It is an intricate argument, but well worth 20 minutes of your time, and I ask a couple of questions at the end to help clarify the case.
(If you want further background to this kind of perspective, I just came across this ‘Thketche’ of Kegan’s ideas on youtube).
Mature creative insight
We could end it there (and feel free to!) because at first blush Bob’s big idea sounds like the conventional claim that we get wiser as we get older, with a providential twist. But ‘Bob’s big idea’ is much deeper than that, and it begs some questions about what we should do with those ‘extra’ years. We definitely lose certain things as we get older – like physical resilience and our ability to quickly learn new things, but some things also consolidate and crystallise, for instance our ability to discern patterns in complex situations, and our understanding of ourselves and others is often enriched and matured. The wisdom paradox book covers this terrain quite well, as do various Ted talks on ageing.
Kegan’s point is that we don’t yet culturally recognise the adaptive value of these changes brought about through ageing in the way we should. Looking at this through the lens of creativity brings this point to life:
We don’t typically associate ageing with creativity, and when it comes to breakthroughs in specialised fields (‘Big C’ creativity), for instance in maths and sciences that’s probably right. To be creative in general, or in any particular domain, you typically need to know quite a lot about the matter at hand, but also retain a certain degree of nimbleness with the knowledge, and play around with ideas rather than assume things have to be as you learnt they had to be.
As you get older that kind of disposition may be harder to come by alone, when habit energy abounds, but not necessarily when you are together with others facing similar challenges. Indeed this point- that there may be important emergent properties when older people come together, or when older people work with younger people, that are distinct to that age range, is something worthy of exploration.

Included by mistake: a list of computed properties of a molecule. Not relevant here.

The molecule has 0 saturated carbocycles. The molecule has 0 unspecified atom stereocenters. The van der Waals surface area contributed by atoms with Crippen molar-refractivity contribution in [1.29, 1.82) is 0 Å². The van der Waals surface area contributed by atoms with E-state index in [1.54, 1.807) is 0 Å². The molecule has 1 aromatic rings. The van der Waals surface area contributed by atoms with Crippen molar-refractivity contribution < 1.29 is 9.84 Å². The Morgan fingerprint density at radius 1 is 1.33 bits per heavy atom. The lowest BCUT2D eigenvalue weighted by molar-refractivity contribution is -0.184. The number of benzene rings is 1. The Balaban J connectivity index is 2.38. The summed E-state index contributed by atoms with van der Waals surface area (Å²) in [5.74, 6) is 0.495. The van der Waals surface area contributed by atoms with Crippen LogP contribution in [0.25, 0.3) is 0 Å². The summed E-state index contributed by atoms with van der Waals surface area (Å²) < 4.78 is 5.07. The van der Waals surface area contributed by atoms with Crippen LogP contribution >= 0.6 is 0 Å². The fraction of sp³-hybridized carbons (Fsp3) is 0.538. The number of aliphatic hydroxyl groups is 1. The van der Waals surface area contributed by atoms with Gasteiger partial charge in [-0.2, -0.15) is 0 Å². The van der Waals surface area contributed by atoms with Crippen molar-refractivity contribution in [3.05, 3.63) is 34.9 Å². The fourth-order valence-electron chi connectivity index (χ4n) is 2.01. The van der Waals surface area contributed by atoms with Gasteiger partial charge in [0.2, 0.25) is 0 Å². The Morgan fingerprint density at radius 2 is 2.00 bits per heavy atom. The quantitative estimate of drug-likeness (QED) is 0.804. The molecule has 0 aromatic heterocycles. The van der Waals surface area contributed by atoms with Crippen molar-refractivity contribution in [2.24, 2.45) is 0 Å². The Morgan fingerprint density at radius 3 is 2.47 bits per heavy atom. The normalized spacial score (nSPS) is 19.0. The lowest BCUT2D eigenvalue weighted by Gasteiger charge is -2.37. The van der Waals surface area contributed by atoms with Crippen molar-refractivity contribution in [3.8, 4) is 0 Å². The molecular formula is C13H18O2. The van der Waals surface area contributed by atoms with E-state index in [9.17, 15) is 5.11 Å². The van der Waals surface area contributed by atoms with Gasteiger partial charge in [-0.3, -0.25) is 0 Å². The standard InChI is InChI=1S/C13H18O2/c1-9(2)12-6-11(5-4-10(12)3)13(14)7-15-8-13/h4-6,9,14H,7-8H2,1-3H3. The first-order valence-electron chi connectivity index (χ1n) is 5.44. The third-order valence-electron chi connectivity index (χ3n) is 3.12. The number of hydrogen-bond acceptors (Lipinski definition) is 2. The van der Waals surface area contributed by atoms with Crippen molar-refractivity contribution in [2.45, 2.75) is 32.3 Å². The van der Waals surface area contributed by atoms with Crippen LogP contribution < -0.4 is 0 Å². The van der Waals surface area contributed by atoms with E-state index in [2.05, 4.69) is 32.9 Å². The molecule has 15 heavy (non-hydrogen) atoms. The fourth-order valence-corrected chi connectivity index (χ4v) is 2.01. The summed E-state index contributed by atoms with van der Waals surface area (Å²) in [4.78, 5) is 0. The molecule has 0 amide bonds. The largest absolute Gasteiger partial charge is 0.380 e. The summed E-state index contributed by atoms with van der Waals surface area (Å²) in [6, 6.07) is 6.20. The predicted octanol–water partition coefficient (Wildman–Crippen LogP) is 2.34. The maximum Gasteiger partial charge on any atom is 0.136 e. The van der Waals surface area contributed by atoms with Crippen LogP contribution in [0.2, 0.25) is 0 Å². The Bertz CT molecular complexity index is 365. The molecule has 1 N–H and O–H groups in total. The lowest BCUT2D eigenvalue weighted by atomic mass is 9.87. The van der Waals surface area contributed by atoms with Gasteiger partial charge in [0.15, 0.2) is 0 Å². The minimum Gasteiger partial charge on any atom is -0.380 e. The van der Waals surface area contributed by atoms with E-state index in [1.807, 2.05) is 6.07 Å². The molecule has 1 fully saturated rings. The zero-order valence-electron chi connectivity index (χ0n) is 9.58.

But what about ‘Big C’ creativity for intractable social problems and deciding between competing ethical commitments. What if in that case there is no substitute for life experience? We wouldn’t even know at present, because the age and stage in question seems undervalued, unappreciated, and we lack mechanisms to channel it effectively. On the question of how to live and contribute well after 60, we seem curiously unimaginative as a species.
Kegan’s point is not just that older people know a bunch of stuff; their value does not lie in quantitative measures of the old things they’ve accrued, like a cluttered charity shop. The point is that in the process of living and learning, relating and knowing, and understanding the nature, forms and limitations of such processes throughout life they are better placed to understand what needs to be done in complex situations that are not reducible to algorithms.
So if we take climate change for instance, we will definitely need ‘creative’ approaches to the challenge; or take the tragedy of loneliness, the madness of food waste, or how we deal with value conflicts and terrorism. On such issues it’s not like you walk into a room full of elders and say: here are the problems, what, oh wise ones, do you suggest we do?
That caricature gets in the way of genuinely helpful contributions that might be made if we don’t approach issues from the simplistic ‘problem-solution’ mentality to which we have become accustomed, but rather see if older people, when they are brought together, can co-create in a manner than is wiser and more effective because of their shared life experience.
We don’t yet know what this would mean in practice, although the elders give a glimpse, but it’s a promising and timely idea, and I would be happy to hear from anybody in the comments below who has an idea of how to give it practical traction. The RSA has over 13,000 fellows over 60, so if you are one of them it would be especially interesting to hear your thoughts.